The Baron’s eyes were closed, and her entry had been so noiseless that he did not open them.  The pallor of his face nearly matched the white bed-linen, and his dark hair and heavy black moustache were like dashes of ink on a clean page.  Near him sat the parson and another gentleman, whom she afterwards learnt to be a London physician; and on the parson whispering a few words the Baron opened his eyes.  As soon as he saw her he smiled faintly, and held out his hand.

Margery would have wept for him, if she had not been too overawed and palpitating to do anything.  She quite forgot what she had come for, shook hands with him mechanically, and could hardly return an answer to his weak ‘Dear Margery, you see how I am—how are you?’

In preparing for marriage she had not calculated on such a scene as this.  Her affection for the Baron had too much of the vague in it to afford her trustfulness now.  She wished she had not come.  On a sign from the Baron the lawyer brought her a chair, and the oppressive silence was broken by the Baron’s words.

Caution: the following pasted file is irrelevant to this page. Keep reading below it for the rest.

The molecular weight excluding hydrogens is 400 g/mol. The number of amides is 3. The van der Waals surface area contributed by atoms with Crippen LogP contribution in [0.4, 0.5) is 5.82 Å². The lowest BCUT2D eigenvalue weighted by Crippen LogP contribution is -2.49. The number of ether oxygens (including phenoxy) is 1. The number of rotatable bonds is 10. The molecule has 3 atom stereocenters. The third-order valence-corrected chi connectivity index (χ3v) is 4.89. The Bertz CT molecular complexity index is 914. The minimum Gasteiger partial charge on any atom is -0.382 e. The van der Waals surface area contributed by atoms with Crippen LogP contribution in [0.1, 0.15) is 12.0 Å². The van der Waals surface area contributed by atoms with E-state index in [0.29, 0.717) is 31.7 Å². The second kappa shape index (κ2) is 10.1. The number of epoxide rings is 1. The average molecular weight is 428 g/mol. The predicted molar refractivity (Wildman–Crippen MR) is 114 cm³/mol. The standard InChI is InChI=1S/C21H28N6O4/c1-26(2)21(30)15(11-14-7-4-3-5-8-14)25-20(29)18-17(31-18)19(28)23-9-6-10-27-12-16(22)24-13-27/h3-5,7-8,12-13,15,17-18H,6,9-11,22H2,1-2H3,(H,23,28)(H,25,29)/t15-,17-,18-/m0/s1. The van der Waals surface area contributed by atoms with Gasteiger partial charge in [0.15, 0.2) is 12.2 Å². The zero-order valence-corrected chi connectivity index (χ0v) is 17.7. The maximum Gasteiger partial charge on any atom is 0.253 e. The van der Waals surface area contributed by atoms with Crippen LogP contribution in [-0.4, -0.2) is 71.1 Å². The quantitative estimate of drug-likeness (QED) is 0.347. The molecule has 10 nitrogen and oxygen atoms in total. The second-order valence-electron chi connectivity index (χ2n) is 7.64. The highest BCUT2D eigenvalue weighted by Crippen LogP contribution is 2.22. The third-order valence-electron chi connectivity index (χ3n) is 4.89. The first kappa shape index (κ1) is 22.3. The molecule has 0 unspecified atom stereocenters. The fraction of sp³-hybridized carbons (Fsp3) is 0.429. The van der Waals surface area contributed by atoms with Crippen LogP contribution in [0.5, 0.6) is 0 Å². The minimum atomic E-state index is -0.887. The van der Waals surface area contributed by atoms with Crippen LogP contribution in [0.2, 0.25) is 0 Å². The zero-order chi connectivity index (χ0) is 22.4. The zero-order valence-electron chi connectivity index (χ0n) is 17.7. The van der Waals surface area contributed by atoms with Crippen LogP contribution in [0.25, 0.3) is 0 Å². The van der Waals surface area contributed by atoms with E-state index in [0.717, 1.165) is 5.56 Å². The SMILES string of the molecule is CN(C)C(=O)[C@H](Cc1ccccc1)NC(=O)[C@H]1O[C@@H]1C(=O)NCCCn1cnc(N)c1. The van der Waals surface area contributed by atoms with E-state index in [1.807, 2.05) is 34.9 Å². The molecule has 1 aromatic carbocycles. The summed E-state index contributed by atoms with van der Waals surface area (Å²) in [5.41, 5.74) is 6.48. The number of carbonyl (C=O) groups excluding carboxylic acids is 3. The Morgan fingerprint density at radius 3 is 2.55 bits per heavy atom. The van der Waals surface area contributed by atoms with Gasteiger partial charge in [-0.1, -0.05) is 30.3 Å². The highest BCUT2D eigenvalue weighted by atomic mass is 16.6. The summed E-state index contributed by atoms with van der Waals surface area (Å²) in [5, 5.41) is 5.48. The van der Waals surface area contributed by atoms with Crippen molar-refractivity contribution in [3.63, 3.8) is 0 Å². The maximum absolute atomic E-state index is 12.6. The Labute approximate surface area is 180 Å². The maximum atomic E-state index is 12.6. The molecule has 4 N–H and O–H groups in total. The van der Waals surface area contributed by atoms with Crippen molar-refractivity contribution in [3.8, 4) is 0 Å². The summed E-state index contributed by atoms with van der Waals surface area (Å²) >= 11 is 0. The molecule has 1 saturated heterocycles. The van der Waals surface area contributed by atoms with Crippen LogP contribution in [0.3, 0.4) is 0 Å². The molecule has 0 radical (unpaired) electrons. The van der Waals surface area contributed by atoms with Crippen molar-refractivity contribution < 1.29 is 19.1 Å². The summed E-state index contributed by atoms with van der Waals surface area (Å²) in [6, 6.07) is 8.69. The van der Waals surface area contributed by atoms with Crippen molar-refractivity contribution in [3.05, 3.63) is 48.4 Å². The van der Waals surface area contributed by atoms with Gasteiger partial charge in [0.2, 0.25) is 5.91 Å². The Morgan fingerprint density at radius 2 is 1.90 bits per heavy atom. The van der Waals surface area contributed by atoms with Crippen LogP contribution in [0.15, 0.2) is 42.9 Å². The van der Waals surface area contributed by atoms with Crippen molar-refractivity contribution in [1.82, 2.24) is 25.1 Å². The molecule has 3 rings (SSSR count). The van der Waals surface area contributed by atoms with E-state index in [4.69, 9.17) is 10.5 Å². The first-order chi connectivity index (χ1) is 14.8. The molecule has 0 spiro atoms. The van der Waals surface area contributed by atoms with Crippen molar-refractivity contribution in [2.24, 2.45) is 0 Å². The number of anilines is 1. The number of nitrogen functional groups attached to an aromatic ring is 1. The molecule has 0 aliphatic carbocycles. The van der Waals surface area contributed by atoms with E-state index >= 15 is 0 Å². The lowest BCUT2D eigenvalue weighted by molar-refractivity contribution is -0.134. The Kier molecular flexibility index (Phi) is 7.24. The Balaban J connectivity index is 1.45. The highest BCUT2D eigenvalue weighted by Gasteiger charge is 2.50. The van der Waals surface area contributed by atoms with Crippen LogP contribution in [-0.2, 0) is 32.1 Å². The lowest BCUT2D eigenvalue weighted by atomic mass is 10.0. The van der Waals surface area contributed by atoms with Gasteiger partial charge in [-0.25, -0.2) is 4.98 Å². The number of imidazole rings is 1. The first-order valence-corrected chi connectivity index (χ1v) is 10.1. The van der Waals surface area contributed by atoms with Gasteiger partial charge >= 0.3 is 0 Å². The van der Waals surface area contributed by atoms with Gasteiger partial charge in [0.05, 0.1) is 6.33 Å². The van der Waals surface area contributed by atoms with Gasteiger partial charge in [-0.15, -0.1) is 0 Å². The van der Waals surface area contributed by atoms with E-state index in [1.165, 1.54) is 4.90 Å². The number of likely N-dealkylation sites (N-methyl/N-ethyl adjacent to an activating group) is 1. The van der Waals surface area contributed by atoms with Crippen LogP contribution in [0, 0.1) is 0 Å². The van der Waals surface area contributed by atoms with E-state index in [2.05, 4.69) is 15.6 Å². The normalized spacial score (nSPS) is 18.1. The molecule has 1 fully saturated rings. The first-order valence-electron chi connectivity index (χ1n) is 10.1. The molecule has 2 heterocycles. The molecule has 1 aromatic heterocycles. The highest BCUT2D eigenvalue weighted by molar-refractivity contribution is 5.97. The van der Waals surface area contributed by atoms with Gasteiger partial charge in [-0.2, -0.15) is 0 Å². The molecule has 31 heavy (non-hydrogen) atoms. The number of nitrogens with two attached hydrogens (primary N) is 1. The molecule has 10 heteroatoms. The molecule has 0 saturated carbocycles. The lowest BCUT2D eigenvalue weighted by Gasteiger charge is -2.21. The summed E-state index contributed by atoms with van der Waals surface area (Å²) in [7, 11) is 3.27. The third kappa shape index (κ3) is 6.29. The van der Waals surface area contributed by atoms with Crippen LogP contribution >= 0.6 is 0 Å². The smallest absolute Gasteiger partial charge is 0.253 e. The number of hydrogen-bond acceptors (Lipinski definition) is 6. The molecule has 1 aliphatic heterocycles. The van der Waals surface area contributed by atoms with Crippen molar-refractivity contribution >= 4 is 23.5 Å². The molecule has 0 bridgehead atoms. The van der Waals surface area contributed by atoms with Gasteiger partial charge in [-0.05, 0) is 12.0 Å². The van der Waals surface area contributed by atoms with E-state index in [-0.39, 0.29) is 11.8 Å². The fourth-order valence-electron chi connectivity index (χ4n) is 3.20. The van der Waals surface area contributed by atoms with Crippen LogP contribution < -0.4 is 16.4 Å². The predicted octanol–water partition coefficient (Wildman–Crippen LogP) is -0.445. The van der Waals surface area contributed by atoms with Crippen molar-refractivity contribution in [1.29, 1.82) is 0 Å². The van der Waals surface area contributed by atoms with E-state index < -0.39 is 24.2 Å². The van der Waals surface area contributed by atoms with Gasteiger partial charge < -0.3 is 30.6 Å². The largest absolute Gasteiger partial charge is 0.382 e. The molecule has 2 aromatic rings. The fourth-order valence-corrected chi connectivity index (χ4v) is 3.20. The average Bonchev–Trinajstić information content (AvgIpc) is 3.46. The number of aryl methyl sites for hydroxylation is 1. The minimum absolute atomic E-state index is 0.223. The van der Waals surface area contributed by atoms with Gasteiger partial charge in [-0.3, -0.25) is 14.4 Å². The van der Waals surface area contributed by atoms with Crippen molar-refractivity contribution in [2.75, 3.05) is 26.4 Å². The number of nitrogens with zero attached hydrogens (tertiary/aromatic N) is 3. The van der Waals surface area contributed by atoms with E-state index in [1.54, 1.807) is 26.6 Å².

‘I am pulled down to death’s door, Margery,’ he said; ‘and I suppose I soon shall pass through . . . My peace has been much disturbed in this illness, for just before it attacked me I received—that present you returned, from which, and in other ways, I learnt that you had lost your chance of marriage . . . Now it was I who did the harm, and you can imagine how the news has affected me.  It has worried me all the illness through, and I cannot dismiss my error from my mind . . . I want to right the wrong I have done you before I die.  Margery, you have always obeyed me, and, strange as the request may be, will you obey me now?’

She whispered ‘Yes.’

‘Well, then,’ said the Baron, ‘these three gentlemen are here for a special purpose: one helps the body—he’s called a physician; another helps the soul—he’s a parson; the other helps the understanding—he’s a lawyer.  They are here partly on my account, and partly on yours.’

The speaker then made a sign to the lawyer, who went out of the door.  He came back almost instantly, but not alone.  Behind him, dressed up in his best clothes, with a flower in his buttonhole and a bridegroom’s air, walked—Jim.